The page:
January 14, 2020: The date that marks the end of extended support for Windows Server 2008 looms on the calendar for many businesses.
Now more than ever, decisions related to a Windows Server upgrade will affect more than just the workloads that rely on the server operating system. The innovations in Windows Server 2016, such as Docker container support and the Storage Spaces Direct feature, can steer enterprise purchasing decisions on a server hardware refresh. Companies that need the flexibility and security from the software-defined networking capabilities in Windows Server 2016 might need to reevaluate their networking equipment needs — or wait to see what the next version of the server OS brings.
Microsoft plans to release Windows Server 2019 in the second half of 2018, the next installment in its Long-Term Servicing Channel (LTSC) for its server operating system. LTSC releases are the “traditional” versions of Windows Server that have a GUI and come with five years of mainstream support followed by five years of extended support. Companies that want to develop cloud-friendly containers can select from the other servicing option, the Semi-Annual Channel (SAC), which provides the Nano Server container host and other cutting-edge features for a higher price. New SAC versions come out every six months and come with just 18 months of support. With these additional options, a decision on a Windows Server upgrade gets even more complex.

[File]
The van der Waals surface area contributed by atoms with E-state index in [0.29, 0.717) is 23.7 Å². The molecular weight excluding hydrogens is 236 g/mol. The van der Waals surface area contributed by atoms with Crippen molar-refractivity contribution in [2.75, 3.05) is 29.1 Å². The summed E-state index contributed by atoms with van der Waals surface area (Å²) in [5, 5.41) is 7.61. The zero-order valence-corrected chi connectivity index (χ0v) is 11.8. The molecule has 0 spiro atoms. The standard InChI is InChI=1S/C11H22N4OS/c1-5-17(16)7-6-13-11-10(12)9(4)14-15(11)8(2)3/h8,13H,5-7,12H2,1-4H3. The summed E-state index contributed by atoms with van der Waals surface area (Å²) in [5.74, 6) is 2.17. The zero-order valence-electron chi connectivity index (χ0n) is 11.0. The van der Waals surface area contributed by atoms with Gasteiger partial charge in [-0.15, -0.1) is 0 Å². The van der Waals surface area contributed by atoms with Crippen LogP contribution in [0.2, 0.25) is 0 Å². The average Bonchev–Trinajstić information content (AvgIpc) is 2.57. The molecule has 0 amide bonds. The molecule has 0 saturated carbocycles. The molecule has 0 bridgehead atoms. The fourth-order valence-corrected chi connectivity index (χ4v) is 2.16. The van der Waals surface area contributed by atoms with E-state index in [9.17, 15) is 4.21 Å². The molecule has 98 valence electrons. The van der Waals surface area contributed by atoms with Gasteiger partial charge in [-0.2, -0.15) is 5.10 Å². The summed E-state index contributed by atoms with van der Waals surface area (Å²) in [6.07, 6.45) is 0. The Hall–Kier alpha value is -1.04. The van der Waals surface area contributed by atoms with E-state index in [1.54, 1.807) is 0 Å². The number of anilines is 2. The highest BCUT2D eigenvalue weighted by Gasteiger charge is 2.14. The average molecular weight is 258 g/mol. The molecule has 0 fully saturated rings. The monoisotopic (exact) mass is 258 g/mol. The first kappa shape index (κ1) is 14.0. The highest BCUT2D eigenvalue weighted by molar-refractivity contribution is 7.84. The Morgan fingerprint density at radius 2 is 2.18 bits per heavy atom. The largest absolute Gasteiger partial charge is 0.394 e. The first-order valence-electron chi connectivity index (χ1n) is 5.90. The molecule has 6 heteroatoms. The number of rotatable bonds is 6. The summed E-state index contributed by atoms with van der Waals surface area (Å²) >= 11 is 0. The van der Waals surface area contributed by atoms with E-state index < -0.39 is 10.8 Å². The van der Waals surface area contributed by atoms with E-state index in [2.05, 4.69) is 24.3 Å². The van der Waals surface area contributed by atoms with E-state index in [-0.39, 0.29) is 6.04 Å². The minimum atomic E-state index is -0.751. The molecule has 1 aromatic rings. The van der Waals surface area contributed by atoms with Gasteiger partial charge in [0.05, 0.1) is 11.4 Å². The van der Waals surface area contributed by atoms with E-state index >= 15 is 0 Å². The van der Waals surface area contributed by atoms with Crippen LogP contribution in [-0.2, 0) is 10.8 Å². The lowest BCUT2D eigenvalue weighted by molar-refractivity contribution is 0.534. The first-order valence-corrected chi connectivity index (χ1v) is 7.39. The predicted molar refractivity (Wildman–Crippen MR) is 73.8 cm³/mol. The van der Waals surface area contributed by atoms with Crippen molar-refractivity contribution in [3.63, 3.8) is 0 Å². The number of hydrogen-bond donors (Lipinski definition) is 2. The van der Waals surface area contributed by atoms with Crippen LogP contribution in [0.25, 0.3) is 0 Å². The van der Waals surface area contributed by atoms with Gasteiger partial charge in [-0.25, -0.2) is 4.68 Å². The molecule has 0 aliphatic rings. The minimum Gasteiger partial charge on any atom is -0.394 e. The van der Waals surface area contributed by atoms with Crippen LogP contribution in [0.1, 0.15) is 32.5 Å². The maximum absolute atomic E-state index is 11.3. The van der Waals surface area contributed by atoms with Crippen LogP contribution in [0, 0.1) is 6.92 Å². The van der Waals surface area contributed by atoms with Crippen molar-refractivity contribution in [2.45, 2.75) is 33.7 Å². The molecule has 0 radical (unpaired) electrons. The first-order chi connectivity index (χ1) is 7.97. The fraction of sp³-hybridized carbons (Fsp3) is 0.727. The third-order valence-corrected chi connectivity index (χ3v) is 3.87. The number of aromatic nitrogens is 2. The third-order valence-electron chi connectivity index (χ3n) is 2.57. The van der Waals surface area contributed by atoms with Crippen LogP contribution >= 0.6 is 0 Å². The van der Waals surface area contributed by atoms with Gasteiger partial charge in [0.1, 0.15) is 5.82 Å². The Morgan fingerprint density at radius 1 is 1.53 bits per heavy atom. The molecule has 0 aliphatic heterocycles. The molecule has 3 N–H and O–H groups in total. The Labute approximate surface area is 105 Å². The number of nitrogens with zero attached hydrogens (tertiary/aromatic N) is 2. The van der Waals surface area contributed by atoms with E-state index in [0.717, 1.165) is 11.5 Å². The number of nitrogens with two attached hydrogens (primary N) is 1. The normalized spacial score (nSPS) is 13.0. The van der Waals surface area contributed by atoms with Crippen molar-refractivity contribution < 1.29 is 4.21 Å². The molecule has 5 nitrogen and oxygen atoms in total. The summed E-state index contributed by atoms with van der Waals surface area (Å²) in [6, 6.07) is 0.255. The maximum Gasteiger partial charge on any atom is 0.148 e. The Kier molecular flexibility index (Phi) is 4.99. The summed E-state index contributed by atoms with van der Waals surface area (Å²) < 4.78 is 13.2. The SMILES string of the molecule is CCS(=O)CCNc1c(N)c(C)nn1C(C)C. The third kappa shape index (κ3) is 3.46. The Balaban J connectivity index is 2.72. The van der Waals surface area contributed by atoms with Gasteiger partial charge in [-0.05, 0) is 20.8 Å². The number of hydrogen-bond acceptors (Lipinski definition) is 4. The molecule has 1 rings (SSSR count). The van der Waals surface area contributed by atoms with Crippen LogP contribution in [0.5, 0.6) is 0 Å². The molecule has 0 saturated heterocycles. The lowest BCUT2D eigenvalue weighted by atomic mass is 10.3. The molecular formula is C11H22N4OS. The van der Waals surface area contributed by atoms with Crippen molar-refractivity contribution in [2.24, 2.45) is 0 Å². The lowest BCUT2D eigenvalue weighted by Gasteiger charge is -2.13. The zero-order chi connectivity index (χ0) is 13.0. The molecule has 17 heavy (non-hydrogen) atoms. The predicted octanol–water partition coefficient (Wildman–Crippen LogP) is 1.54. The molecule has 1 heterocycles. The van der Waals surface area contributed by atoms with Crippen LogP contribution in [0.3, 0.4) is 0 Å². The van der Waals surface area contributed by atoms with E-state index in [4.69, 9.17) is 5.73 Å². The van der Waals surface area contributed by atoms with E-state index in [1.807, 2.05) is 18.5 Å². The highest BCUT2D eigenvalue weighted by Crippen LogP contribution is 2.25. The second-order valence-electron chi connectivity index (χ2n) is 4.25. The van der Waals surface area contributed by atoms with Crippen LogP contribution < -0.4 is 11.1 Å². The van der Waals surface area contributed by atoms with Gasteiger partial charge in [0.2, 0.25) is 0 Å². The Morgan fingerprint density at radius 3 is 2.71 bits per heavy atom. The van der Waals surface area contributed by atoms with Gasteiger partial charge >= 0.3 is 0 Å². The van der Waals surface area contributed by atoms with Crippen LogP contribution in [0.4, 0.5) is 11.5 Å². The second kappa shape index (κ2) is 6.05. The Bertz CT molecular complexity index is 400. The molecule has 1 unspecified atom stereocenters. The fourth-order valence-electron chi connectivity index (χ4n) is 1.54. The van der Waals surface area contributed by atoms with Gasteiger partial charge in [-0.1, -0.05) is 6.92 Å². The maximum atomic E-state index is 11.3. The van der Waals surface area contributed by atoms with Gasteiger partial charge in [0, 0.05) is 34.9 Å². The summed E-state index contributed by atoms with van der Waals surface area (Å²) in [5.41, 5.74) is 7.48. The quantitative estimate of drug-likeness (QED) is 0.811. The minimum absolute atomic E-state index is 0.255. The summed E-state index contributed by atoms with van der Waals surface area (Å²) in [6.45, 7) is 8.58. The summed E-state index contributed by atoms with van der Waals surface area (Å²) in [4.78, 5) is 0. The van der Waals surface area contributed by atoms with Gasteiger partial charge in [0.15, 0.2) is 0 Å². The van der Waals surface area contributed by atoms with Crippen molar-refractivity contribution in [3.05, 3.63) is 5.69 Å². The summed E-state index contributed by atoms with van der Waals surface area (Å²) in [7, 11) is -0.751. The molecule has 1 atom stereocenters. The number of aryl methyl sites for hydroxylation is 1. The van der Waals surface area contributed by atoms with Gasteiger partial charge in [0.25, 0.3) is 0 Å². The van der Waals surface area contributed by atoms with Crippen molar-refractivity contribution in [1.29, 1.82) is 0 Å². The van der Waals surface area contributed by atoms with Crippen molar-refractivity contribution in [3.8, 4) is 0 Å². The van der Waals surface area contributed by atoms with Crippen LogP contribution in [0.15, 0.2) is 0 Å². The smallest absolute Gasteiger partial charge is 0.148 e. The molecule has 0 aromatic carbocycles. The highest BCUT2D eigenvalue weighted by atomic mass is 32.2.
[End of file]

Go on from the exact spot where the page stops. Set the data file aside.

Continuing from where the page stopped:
Microsoft changed the feature sets for Standard and Datacenter editions for the first time with Windows Server 2016. It’s unclear if this split will continue with Windows Server 2019, but customers who desire premium features should brace themselves for steeper costs.
This handbook covers some of the other factors surrounding a Windows Server upgrade — such as the pervasiveness of cloud computing and Microsoft’s efforts to implement commodity hardware — to help you make an informed buying decision.